Microsoft continues to update its official Windows 8 developer blog with new entries about its upcoming next version of its Windows operating system. Today's newest blog entry takes a closer look at Windows 8's user interface, or rather its two user interfaces. The most talked about part of the new UI is called "Metro" which is the highly graphical design that is pictured above and is made to be used primarily for touch screens devices. Microsoft also has the more traditional PC-based user interface that will be more familiar to previous Windows users when they check out their files and folders.
But why have both kinds for this one operating system? According to Microsoft's Steven Sinofsky, "Having both of user interfaces together harmoniously is an important part of Windows 8." One of the reasons for having two kinds of UI is the success of Windows 7. Sinofsky says, "Hundreds of millions of people rely on the Windows 7 UI and existing Windows apps and devices every day, and would value (and expect) us to bring forward aspects of that experience to their next PCs."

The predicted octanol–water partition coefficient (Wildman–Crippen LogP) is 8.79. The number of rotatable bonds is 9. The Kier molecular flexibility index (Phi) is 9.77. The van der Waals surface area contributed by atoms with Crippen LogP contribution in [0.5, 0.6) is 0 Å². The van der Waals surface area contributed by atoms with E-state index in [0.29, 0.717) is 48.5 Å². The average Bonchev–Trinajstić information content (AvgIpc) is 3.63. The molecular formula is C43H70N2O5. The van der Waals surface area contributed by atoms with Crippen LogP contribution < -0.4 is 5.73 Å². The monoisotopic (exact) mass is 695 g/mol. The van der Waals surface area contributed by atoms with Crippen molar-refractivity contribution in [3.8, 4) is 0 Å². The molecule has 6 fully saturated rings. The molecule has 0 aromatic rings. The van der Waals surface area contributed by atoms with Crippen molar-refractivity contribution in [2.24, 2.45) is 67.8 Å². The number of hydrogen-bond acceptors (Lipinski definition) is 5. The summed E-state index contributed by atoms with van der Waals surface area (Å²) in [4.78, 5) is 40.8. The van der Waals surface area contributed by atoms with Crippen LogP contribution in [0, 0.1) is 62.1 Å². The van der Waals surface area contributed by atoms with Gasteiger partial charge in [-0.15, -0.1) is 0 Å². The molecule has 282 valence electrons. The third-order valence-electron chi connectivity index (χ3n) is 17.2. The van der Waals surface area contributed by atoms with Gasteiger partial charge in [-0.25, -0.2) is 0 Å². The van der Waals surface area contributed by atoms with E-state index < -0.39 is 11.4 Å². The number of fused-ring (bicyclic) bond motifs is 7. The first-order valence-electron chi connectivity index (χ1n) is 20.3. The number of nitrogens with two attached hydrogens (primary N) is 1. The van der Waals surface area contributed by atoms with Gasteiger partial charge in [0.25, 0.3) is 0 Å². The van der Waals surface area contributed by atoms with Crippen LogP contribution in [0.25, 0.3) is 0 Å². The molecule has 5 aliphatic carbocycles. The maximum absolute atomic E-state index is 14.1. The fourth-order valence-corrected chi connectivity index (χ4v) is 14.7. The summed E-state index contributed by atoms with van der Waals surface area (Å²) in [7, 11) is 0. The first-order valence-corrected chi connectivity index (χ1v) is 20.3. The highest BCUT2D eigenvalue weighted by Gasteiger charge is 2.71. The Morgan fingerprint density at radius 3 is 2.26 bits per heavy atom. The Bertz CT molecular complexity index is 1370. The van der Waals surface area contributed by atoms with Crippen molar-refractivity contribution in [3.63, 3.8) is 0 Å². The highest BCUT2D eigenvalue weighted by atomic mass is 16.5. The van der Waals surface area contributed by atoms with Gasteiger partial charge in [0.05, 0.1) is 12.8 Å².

While there is an argument to be made to start completely over and launch Windows 8 with just the graphical Metro UI, Microsoft decided against that. Sinofsky says, "We chose to take the approach of building a design without compromise. A design that truly affords you the best of the two worlds we see today. Our perspective rests on the foundation of the open PC architecture that has proven flexible and adaptable over many significant changes in hardware capabilities and software paradigms. This is the flexibility that has served as a cornerstone through transitions in user interface, connectivity, programming models, and hardware capabilities (to name a few)."
He adds, "If you want to, you can seamlessly switch between Metro style apps and the improved Windows desktop. Existing apps, devices, and tools all remain and are improved in Windows 8. On the other hand, if you prefer to immerse yourself in only Metro style apps (and platform) and the new user experience, you can do that as well!"
More information on Windows 8 is expected to be revealed at Microsoft BUILD Conference in Anaheim, California in mid-September.
Image via Microsoft